Cinderella, the apparent fashion show hopping socialite, is actually an experienced spy for Fabletown. In this story she is sent off to try and discover and eliminate the source of the flow of magical artefacts into the Mundy world from the Homelands. On the way she hooks up with Aladdin who is on the same mission. Together they uncover a plot to sell artefacts for Mundy weapons so that various individuals can make concerted assaults on Homeland territories now that the Emperor has been defeated. Cindy finds the mission turns personal when confronted with a figure from her past.

This is a fun tale from the world of Fables. The dialogue between Cindy and Aladdin is good and there is enough twists on the expectations of the character of Cinderella to keep the book entertaining throughout. It reminded me a lot of the early days of the Fables series itself when it was much more dependant on its fairy tale origins than it is currently. I love the art by McManus but then I have loved his work from the time of the Dr Fate series from the mid to late 80s.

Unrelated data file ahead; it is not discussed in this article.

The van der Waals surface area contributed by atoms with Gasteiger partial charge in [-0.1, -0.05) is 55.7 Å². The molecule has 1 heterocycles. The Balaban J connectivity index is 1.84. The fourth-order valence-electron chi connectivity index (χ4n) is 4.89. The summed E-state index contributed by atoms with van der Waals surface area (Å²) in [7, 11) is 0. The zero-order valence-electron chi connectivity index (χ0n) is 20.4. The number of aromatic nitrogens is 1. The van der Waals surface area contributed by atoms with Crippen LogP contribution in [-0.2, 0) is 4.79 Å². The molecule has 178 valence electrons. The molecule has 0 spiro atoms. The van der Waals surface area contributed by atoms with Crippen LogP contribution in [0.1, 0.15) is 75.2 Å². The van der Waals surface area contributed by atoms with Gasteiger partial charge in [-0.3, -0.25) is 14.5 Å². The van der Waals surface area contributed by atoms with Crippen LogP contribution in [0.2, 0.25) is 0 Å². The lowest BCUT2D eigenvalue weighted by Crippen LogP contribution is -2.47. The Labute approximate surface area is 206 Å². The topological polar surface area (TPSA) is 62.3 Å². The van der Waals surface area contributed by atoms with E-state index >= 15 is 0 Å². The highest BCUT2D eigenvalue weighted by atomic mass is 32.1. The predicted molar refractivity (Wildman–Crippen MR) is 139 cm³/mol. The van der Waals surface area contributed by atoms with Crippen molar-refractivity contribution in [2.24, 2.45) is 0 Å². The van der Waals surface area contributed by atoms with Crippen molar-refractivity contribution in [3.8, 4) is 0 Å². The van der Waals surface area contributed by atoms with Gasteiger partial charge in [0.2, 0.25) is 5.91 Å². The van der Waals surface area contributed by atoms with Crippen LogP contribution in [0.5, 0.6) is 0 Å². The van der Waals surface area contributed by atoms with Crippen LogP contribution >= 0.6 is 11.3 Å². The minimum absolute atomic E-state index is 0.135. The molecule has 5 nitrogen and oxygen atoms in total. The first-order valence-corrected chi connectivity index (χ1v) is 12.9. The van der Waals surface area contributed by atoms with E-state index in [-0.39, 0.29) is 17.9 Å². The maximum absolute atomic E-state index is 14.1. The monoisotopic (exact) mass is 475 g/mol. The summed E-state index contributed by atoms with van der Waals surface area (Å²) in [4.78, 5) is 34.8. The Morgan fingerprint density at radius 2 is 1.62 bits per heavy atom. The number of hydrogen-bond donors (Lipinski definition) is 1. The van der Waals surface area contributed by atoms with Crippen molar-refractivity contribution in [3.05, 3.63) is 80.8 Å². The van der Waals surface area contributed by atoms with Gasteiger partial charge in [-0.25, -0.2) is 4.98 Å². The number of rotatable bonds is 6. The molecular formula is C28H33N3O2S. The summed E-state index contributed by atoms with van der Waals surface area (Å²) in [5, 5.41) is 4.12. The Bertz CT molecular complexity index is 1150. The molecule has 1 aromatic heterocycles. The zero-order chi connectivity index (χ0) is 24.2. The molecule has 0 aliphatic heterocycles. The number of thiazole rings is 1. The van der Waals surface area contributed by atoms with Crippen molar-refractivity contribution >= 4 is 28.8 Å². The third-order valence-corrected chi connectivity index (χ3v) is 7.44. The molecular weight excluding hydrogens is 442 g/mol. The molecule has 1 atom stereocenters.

iZombie: Dead to the World (2011)

[ Listening to Metallica Currently: Listening to Metallica ]

For now, I’m just happy to be alive. Well, you know what I mean.

iZombie volume 1 cover


This book collects issues 1 – 5 of the newish ongoing iZombie series from Vertigo. It was written by Chris Roberson who wrote the Fables spin-off series From Fabletown with Love and apparently writes some character called Superman – he’ll never catch on. The art is by Michael Allred who is probably most well known for Madman.